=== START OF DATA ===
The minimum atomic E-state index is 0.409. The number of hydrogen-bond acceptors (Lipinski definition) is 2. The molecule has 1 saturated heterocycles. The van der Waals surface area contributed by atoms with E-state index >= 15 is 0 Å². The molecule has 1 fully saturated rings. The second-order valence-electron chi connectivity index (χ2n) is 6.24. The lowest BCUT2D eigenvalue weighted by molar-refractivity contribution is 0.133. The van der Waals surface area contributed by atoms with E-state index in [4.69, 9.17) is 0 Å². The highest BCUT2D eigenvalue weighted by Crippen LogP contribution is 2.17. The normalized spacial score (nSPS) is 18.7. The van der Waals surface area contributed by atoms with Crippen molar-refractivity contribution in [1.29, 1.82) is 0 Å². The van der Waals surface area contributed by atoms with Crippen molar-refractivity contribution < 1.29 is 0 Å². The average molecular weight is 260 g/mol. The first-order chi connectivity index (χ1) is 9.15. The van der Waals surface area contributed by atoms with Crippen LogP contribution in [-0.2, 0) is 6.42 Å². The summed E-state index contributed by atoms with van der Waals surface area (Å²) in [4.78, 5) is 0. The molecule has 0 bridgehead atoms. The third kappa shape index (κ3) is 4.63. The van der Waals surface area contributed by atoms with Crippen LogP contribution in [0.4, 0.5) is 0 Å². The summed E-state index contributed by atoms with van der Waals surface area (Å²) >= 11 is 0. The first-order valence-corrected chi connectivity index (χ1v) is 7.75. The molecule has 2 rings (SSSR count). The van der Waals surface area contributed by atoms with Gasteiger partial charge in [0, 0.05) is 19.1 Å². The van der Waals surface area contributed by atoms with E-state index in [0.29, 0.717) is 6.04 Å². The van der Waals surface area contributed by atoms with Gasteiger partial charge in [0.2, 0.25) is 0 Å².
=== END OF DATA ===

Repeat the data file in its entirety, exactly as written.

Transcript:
The minimum atomic E-state index is 0.409. The number of hydrogen-bond acceptors (Lipinski definition) is 2. The molecule has 1 saturated heterocycles. The van der Waals surface area contributed by atoms with E-state index >= 15 is 0 Å². The molecule has 1 fully saturated rings. The second-order valence-electron chi connectivity index (χ2n) is 6.24. The lowest BCUT2D eigenvalue weighted by molar-refractivity contribution is 0.133. The van der Waals surface area contributed by atoms with E-state index in [4.69, 9.17) is 0 Å². The highest BCUT2D eigenvalue weighted by Crippen LogP contribution is 2.17. The normalized spacial score (nSPS) is 18.7. The van der Waals surface area contributed by atoms with Crippen molar-refractivity contribution in [1.29, 1.82) is 0 Å². The van der Waals surface area contributed by atoms with Crippen molar-refractivity contribution < 1.29 is 0 Å². The average molecular weight is 260 g/mol. The first-order chi connectivity index (χ1) is 9.15. The van der Waals surface area contributed by atoms with Crippen LogP contribution in [-0.2, 0) is 6.42 Å². The summed E-state index contributed by atoms with van der Waals surface area (Å²) in [4.78, 5) is 0. The molecule has 0 bridgehead atoms. The third kappa shape index (κ3) is 4.63. The van der Waals surface area contributed by atoms with Crippen LogP contribution in [0.4, 0.5) is 0 Å². The summed E-state index contributed by atoms with van der Waals surface area (Å²) >= 11 is 0. The first-order valence-corrected chi connectivity index (χ1v) is 7.75. The molecule has 2 rings (SSSR count). The van der Waals surface area contributed by atoms with Gasteiger partial charge in [0, 0.05) is 19.1 Å². The van der Waals surface area contributed by atoms with E-state index in [0.29, 0.717) is 6.04 Å². The van der Waals surface area contributed by atoms with Gasteiger partial charge in [0.2, 0.25) is 0 Å².